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# Chapter 13

### Micro-Monopoly

TermDefinition
4 principal models of market structure: 1. Perfect Competition 2. Monopoly 3.Oligopoly 4.Monopolistic Competition
Monopolist A firm that is the only producer of a good with no close substitutes (known as monopoly)/reduces the quantity supplied to Qm and moves up the demand curve from C to M raising the price to Pm (slide 6)/barriers to entry are essential for monopolies
Market Power ability of a firm to raise prices
Barriers to entry(essential for monopolies) -control of natural resources or inputs -increasing returns to scale -technological superiority -government-made barriers, including patents and copyrights
A natural monopoly exists when increasing returns to scale (economies of scale) provide...... a large cost advantage to a single firm
Network externality the value of a good or service to an individual increasing as more others use the same good or service
Patent Gives an inventor a temporary monopoly in the use or sale of an invention
Copyright gives creator of a literary or artistic work sole rights to profit from that work
MR= MR= change in TR/ change in Q
MR is below the demand curve........... an increase in production by a monopolist has two opposing effects on revenue: quantity effect and price effect
Quantity effect one more unit is sold increasing total revenue by the price at which the unit is sold
Price effect To sell the last unit the monopolist must cut the market price on all units sold-this decreases total revenue
2 Steps of Profit Maximization 1. Choosing a quantity: Choose Q where MR=MC 2. Choosing a price: Once you've picked your quantity, follow the graph to the demand curve, which shows you how much consumers will pay(choose highest price you can get away with)
Monopolists don't have supply curves BC they control prices there is no set relationship between price and quantity supplied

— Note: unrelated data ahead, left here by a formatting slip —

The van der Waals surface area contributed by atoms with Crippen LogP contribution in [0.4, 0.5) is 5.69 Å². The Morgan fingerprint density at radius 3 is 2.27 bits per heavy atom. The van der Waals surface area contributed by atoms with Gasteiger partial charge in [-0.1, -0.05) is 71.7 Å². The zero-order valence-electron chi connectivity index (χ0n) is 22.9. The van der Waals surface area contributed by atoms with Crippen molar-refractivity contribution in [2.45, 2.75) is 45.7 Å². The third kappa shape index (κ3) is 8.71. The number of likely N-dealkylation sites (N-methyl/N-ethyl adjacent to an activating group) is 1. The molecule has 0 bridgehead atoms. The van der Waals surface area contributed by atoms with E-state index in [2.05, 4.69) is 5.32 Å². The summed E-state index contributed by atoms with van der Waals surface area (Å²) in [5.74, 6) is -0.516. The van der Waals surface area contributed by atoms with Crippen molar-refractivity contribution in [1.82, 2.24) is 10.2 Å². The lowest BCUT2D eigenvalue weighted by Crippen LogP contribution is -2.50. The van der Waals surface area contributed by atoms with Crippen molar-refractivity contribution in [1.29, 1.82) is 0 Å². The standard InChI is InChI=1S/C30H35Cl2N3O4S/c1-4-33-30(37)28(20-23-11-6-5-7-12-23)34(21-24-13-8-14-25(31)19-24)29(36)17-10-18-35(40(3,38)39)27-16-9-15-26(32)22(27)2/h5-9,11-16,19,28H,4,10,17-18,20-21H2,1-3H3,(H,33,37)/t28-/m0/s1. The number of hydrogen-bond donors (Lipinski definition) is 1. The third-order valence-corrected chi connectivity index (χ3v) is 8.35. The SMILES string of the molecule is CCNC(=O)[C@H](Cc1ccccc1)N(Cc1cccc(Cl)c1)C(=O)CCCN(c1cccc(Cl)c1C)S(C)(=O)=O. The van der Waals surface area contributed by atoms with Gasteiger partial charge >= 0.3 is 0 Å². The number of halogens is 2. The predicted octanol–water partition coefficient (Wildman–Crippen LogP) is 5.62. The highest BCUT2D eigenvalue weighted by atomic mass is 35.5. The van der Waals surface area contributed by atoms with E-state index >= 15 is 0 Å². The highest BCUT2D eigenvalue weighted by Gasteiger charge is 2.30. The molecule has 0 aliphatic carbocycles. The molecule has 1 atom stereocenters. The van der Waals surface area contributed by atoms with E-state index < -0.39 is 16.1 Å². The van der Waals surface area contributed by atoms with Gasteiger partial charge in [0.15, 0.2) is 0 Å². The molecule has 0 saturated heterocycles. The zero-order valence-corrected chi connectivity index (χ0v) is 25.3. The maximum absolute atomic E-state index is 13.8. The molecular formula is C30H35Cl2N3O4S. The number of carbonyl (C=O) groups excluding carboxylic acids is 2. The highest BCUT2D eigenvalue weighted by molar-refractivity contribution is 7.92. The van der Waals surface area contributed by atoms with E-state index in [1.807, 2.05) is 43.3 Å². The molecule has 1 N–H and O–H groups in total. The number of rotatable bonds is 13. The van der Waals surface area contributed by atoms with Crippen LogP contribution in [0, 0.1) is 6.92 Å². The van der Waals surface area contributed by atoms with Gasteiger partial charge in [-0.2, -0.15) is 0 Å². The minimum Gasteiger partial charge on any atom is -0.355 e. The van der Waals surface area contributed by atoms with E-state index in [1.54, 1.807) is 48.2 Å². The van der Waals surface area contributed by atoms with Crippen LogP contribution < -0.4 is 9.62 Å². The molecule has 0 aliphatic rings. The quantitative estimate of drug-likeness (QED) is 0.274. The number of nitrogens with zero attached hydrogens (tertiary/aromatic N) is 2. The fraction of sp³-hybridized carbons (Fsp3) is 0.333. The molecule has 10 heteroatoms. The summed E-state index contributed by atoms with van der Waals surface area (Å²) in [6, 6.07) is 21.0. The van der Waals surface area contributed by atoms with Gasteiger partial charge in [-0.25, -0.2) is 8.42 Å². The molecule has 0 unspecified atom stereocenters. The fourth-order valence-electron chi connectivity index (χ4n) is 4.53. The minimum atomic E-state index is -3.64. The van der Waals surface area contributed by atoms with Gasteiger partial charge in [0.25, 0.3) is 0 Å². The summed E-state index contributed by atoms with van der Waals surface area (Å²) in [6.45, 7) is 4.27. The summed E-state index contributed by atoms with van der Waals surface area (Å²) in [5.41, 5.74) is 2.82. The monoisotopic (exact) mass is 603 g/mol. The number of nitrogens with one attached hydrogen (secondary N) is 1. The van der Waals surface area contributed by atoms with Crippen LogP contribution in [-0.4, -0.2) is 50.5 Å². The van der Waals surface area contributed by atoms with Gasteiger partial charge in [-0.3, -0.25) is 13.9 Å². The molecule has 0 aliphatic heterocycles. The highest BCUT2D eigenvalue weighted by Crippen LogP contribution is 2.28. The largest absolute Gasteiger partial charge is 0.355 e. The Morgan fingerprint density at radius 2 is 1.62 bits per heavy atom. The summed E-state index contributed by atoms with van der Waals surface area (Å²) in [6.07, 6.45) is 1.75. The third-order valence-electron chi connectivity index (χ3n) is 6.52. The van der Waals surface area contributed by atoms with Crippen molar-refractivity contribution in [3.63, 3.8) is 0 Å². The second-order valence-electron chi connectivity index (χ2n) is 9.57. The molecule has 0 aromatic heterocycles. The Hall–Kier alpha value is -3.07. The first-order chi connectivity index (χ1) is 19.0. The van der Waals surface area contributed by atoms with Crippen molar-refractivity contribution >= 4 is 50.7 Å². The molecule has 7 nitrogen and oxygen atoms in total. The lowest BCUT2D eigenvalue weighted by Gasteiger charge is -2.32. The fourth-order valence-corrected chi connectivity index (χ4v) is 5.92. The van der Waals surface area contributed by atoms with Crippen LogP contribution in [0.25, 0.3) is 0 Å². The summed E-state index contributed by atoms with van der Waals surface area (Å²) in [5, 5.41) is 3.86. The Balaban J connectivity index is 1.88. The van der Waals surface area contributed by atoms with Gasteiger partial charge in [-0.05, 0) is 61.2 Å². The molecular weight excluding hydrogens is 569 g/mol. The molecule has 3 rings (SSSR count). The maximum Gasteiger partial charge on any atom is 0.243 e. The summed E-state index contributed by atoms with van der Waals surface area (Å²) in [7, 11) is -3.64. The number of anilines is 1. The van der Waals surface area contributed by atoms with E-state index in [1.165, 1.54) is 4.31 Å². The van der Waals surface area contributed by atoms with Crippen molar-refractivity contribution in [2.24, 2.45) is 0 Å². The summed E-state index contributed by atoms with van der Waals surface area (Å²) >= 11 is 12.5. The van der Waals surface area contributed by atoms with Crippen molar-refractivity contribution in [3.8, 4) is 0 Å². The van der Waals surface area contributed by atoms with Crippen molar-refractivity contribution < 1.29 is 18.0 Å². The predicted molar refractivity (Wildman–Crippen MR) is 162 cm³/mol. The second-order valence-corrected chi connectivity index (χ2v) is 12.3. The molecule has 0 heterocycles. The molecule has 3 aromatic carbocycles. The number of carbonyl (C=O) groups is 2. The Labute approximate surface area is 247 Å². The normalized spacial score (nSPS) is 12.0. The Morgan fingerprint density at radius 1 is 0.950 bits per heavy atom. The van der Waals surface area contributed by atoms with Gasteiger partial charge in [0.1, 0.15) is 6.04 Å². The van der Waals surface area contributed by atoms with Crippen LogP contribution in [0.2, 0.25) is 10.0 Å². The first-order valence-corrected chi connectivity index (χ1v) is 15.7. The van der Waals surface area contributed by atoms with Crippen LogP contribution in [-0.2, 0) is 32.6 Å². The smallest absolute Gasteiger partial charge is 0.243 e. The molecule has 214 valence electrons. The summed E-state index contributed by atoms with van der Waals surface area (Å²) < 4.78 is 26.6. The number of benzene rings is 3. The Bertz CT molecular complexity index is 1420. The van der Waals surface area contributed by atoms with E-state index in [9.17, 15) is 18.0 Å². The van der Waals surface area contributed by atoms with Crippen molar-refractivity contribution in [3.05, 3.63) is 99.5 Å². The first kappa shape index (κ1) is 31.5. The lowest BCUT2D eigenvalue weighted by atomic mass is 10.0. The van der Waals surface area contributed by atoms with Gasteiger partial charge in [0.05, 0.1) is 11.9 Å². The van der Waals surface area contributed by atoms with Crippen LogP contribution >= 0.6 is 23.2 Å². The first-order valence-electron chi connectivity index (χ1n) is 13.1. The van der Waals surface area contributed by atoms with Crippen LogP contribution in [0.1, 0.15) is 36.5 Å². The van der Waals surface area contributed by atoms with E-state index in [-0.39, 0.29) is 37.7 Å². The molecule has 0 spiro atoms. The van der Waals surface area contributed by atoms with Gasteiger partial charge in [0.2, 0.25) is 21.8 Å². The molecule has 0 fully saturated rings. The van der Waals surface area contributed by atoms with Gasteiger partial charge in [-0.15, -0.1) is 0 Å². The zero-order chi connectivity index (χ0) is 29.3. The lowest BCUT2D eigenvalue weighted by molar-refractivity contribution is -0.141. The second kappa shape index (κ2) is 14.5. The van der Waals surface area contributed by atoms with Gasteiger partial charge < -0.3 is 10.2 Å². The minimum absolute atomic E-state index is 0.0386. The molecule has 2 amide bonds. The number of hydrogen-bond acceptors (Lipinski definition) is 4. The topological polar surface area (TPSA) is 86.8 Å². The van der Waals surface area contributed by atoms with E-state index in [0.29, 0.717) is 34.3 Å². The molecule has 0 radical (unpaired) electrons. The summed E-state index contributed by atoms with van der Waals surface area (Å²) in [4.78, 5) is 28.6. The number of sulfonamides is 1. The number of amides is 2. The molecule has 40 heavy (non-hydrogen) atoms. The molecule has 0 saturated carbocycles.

When a monopoly raises prices and lowers Q, consumer surplus ____ and __________ is created falls; deadweight loss
Antitrust policy government policies used to prevent or eliminate monopolies (to avoid deadweight loss antitrust policies are created)
How to deal with natural monopolies -Public (government) ownership: publicly owned companies are often poorly run -price regulation: a price ceiling imposed on a monopolist does not create shortages if it is not set too low
If the monopoly's price is regulated at PR (slide 38), consumer surplus ______ and profit _______ rises; falls
Deregulation (away from government-regulated rates) become popular as a way to increase competition and reduce electricity prices
Large up-front fixed costs deterred many would-be new generators
Incumbent firms could now manipulate the market plants were shut down during peak demand hours to raise prices
Single-price monopolist offers its product to all consumers at the same price
Price discrimination they charge different prices to different consumers for the same good/ no deadweight loss bc all mutually beneficial transactions are exploited/zero consumer surplus: entire surplus is captured by the monopolist in the form of profit
Common techniques for price discrimination -Advance purchase restrictions -Volume discounts -Two-part tariffs
Suppose that a monopolist can sell 5 units of output at a price of \$5 for 6 units of output at a price of \$4. What is the marginal revenue of the sixth unit? -\$1
Created by: kthomas96